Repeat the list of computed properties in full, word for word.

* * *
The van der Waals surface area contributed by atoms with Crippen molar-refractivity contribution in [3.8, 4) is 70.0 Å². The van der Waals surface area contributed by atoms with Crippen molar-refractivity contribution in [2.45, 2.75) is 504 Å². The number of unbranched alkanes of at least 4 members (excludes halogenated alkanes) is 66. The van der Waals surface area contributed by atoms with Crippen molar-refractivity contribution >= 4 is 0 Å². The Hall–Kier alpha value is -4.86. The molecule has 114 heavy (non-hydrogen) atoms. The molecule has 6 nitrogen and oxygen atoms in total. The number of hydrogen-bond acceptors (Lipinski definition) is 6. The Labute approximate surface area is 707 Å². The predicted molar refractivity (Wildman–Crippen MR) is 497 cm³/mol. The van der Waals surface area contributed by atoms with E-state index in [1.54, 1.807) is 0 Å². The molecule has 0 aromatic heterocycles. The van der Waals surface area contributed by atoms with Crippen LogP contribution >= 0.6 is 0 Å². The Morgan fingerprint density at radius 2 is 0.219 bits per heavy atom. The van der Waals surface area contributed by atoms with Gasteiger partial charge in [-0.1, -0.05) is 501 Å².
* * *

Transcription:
The van der Waals surface area contributed by atoms with Crippen molar-refractivity contribution in [3.8, 4) is 70.0 Å². The van der Waals surface area contributed by atoms with Crippen molar-refractivity contribution in [2.45, 2.75) is 504 Å². The number of unbranched alkanes of at least 4 members (excludes halogenated alkanes) is 66. The van der Waals surface area contributed by atoms with Crippen molar-refractivity contribution >= 4 is 0 Å². The Hall–Kier alpha value is -4.86. The molecule has 114 heavy (non-hydrogen) atoms. The molecule has 6 nitrogen and oxygen atoms in total. The number of hydrogen-bond acceptors (Lipinski definition) is 6. The Labute approximate surface area is 707 Å². The predicted molar refractivity (Wildman–Crippen MR) is 497 cm³/mol. The van der Waals surface area contributed by atoms with E-state index in [1.54, 1.807) is 0 Å². The molecule has 0 aromatic heterocycles. The van der Waals surface area contributed by atoms with Crippen LogP contribution >= 0.6 is 0 Å². The Morgan fingerprint density at radius 2 is 0.219 bits per heavy atom. The van der Waals surface area contributed by atoms with Gasteiger partial charge in [-0.1, -0.05) is 501 Å².